This is the re-made cake, terrible picture, there was no time for fussing …

re-made-cake

Another cake that I really liked, travelled to a destination wedding. A cute, personalised cake. Sadly the cake decor just didn’t survive the heat. It was taken by the couple themselves. But at least they saw it before. Tip – don’t take 3 tier wedding cake into 44 degree Celsius heat, the end.

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Trends: The Naked Cake

Trends come and go. The Naked cake trend seems to have lingered for a few years now, and I still get requests often.

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As a cake maker, I do love this trend, but even more so as a viewer-of-cakes.  It is so simple, yet so effective.  There are definitely downsides to this choice. The cake is put together with minimal buttercream, so it can dry out if it stands out for too long.  Summer, and buttercream cakes are also not a match made in heaven, but with some experience and careful planning, it is do-able.

I love fresh flowers on cakes, they are so naturally beautiful, making the job of the cake maker that much easier.

I love to play around with flavours and fillings. Any “colour” cake can work depending on the décor of the event – I have done them in chocolate, red velvet, Turkish delight and many other light coloured cakes.  It is great to use a filling that helps keep the moisture in, like a nice rich white or dark chocolate ganache, a lemon cheesecake filling, or some buttercream with passionfruit.

Long live the Naked Cake .. here are a few I have done

~ Cake Sensation

 

Sponge Cake – Recipe Reveal

I always remember my moms fresh sponge cake – best eaten as it comes out the oven.  Or with a simple lemon glaze. Over the years, I have adapted the recipe to suit my equipment, ingredients and time allowance.  I do up to 50 of these small batches of cake a week (And have adapted it further for bigger batches) – this recipe is pretty much fool-proof.

  1. Cream 125g butter with 1 cup (250ml) sugar – in other words, in a mixer or with a electric hand mixer, or last resort a wooden spoon by hand.  Mix until the mixture is creamy, and starts becoming lighter.  This step begins the process of incorporating air into your mixture, ensuring the “sponge” part of the title becomes a reality.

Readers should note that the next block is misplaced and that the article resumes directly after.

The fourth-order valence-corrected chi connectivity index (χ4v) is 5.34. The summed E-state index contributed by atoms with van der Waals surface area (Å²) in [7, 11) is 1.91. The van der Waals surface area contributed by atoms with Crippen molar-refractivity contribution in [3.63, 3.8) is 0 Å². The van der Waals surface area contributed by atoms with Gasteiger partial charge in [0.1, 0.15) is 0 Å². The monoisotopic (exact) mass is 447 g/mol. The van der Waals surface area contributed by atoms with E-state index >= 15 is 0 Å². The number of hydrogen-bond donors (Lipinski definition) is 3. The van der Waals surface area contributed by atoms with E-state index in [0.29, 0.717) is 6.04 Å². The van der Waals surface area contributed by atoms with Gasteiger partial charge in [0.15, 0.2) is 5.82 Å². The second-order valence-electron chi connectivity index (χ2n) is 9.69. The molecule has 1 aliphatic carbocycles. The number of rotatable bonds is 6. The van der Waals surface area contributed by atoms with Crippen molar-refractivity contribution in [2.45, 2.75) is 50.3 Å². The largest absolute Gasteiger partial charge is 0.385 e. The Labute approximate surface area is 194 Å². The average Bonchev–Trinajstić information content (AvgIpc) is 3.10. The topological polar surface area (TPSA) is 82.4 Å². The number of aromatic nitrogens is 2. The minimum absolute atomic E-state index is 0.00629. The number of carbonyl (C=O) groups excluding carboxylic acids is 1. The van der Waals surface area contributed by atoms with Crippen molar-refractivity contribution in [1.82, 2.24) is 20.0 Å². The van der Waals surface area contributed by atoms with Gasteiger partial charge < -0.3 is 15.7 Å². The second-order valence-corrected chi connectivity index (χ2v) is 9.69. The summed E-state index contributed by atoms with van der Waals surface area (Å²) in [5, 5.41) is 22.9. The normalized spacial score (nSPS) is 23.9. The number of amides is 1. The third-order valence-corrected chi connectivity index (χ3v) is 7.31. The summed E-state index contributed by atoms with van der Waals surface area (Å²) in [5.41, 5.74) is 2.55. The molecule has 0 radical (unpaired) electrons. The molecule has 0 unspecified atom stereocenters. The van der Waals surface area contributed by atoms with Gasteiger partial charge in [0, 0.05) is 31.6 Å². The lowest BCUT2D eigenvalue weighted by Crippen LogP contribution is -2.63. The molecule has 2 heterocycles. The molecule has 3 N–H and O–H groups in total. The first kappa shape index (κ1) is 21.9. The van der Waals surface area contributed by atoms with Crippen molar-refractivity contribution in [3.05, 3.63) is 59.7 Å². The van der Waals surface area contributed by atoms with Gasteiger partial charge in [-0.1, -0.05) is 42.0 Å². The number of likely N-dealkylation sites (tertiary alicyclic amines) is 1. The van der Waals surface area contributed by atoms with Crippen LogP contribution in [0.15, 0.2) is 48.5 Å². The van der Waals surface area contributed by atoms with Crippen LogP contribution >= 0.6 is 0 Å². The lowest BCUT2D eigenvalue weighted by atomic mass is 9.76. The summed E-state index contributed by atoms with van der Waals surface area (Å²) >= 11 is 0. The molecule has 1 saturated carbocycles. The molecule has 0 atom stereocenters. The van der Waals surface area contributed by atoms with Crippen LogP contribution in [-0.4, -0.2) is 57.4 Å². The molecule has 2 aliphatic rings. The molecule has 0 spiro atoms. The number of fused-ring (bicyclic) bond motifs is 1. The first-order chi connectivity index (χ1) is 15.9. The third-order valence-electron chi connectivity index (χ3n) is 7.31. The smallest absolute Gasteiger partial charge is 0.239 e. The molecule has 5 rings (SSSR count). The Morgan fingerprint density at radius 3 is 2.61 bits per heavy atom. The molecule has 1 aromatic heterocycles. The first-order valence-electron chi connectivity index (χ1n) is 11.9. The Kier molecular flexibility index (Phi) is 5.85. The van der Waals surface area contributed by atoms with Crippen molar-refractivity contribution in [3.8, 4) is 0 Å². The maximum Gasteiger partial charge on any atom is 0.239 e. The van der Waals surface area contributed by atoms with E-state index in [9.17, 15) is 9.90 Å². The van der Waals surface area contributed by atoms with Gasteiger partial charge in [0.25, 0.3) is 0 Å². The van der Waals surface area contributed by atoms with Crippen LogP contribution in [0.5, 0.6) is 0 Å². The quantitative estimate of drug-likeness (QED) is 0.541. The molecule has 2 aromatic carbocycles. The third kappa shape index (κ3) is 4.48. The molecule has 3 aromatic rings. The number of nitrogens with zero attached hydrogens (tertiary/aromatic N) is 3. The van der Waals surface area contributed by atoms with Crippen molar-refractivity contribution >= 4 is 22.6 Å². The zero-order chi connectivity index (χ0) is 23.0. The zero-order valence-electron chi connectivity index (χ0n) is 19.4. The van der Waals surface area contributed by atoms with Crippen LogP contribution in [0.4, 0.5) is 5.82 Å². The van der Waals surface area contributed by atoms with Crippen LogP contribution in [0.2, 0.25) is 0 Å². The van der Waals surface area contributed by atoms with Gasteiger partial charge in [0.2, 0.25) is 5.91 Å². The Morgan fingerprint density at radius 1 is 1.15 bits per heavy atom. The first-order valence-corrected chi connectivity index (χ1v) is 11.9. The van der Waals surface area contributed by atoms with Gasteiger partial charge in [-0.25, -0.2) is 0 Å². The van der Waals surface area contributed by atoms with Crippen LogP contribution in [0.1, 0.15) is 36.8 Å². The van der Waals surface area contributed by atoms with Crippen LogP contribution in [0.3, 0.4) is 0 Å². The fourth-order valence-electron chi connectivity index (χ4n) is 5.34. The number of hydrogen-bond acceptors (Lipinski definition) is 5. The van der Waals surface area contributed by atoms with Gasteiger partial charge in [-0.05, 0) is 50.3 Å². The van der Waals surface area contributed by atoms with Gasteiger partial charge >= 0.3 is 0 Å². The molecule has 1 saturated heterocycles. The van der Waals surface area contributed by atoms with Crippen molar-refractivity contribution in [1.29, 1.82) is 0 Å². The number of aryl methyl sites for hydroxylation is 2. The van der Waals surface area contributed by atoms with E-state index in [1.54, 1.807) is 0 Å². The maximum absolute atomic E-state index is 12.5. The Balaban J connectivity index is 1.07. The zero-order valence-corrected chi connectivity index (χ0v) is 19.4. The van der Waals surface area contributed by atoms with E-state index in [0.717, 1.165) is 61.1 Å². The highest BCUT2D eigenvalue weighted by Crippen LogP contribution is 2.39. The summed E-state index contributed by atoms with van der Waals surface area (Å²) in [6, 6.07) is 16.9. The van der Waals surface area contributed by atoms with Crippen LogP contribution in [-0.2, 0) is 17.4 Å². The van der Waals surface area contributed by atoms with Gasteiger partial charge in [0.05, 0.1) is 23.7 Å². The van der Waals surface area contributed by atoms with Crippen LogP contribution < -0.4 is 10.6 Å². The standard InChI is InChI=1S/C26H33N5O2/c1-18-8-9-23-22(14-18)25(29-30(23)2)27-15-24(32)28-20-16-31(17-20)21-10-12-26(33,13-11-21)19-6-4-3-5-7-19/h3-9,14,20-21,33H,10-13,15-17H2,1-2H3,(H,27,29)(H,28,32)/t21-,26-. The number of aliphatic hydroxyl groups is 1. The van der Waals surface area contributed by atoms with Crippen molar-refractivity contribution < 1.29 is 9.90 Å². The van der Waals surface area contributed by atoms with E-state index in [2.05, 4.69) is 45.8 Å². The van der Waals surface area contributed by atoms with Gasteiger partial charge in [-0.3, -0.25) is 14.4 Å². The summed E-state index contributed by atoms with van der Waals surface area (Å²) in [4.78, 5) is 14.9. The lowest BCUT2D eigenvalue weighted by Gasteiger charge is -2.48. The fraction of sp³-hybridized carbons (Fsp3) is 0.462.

2. With the mixer still running, add one whole large egg, and incorporate completely before adding another whole large egg. Keep mixing until this mixture too, is light in colour and “airy”.
  3. Sieve 2 cups (500ml) of cake flour into this mixture, as well as 2 level teaspoons of baking powder.  Add 1 cup (250ml) full cream milk, and return to mixing with the mixer until just combined. Don’t keep mixing for hours, as this will lessen the “sponge” effect by mixing out all the air.
  4. Finally – this can be baked as cupcakes, or a cake. Bake in a pre-heated oven of 180 degrees. The smaller the cake, the less time it needs in the oven. You are looking for a lovely golden brown top, and if you put a knife through the middle, it should come out clean.  If it comes out with raw mixture – obviously, it needs more time.  A 20cm round cake of about 3cm cake batter takes around 25 minutes.

TIP:-  while the eggs are being mixed in well is the stage where you should add some flavour if you wish – the possibilities are endless – from vanilla extract / essence, to lemon zest, to spices to rose water – be creative.

vanilla.jpgA perfect canvas for a beautiful cake.

Happy Baking ~ Cake Sensation

 

 

 

 

10 Years in …

In 2009 I was asked, by a family friend, to make a cake for a 21st.  I loved baking, and looking for new ideas for special occasion cakes, so I jumped at the chance.  The rest, as they say, is history.  I put a little website together, and advertised on a local classifieds website – I got my first real wedding cake order.  For a real client, that was not a friend or family member!

I stood in front of my baked tiers for the wedding cake, and pondered for hours before getting the courage to cover the first cake in fondant.  The drive to Pretoria was nerve-wracking. A lot of stress, and adrenaline went into that first wedding cake. That was May 2009.  When I look back now, what a simple cake – but boy, was I scared to mess it up!

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Considering how much I have learnt since May 2009, I still really like this wedding cake – it is simple, elegant and modern.